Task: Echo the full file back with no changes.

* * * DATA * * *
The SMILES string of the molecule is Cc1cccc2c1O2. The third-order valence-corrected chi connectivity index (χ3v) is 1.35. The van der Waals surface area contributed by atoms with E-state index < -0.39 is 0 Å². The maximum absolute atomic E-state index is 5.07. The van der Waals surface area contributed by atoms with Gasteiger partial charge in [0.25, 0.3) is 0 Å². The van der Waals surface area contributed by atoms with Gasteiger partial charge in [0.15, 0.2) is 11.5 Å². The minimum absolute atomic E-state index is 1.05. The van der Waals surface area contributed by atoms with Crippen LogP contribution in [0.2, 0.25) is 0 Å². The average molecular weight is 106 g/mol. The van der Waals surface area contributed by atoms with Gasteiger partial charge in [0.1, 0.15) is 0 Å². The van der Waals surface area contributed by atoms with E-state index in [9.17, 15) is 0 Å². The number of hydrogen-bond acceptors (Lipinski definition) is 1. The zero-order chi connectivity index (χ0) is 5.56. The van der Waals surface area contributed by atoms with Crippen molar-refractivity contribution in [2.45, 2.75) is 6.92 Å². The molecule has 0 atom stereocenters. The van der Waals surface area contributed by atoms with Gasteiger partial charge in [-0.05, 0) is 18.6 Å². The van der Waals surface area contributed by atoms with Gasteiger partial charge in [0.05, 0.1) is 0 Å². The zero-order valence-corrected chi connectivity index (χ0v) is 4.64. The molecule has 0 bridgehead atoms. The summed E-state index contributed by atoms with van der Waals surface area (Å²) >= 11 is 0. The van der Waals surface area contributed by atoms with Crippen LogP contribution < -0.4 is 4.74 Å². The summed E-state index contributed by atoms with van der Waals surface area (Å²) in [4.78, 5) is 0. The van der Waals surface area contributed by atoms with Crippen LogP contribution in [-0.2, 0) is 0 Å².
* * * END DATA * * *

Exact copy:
The SMILES string of the molecule is Cc1cccc2c1O2. The third-order valence-corrected chi connectivity index (χ3v) is 1.35. The van der Waals surface area contributed by atoms with E-state index < -0.39 is 0 Å². The maximum absolute atomic E-state index is 5.07. The van der Waals surface area contributed by atoms with Gasteiger partial charge in [0.25, 0.3) is 0 Å². The van der Waals surface area contributed by atoms with Gasteiger partial charge in [0.15, 0.2) is 11.5 Å². The minimum absolute atomic E-state index is 1.05. The van der Waals surface area contributed by atoms with Crippen LogP contribution in [0.2, 0.25) is 0 Å². The average molecular weight is 106 g/mol. The van der Waals surface area contributed by atoms with Gasteiger partial charge in [0.1, 0.15) is 0 Å². The van der Waals surface area contributed by atoms with E-state index in [9.17, 15) is 0 Å². The number of hydrogen-bond acceptors (Lipinski definition) is 1. The zero-order chi connectivity index (χ0) is 5.56. The van der Waals surface area contributed by atoms with Crippen molar-refractivity contribution in [2.45, 2.75) is 6.92 Å². The molecule has 0 atom stereocenters. The van der Waals surface area contributed by atoms with Gasteiger partial charge in [-0.05, 0) is 18.6 Å². The van der Waals surface area contributed by atoms with Gasteiger partial charge in [0.05, 0.1) is 0 Å². The zero-order valence-corrected chi connectivity index (χ0v) is 4.64. The molecule has 0 bridgehead atoms. The summed E-state index contributed by atoms with van der Waals surface area (Å²) >= 11 is 0. The van der Waals surface area contributed by atoms with Crippen LogP contribution < -0.4 is 4.74 Å². The summed E-state index contributed by atoms with van der Waals surface area (Å²) in [4.78, 5) is 0. The van der Waals surface area contributed by atoms with Crippen LogP contribution in [-0.2, 0) is 0 Å².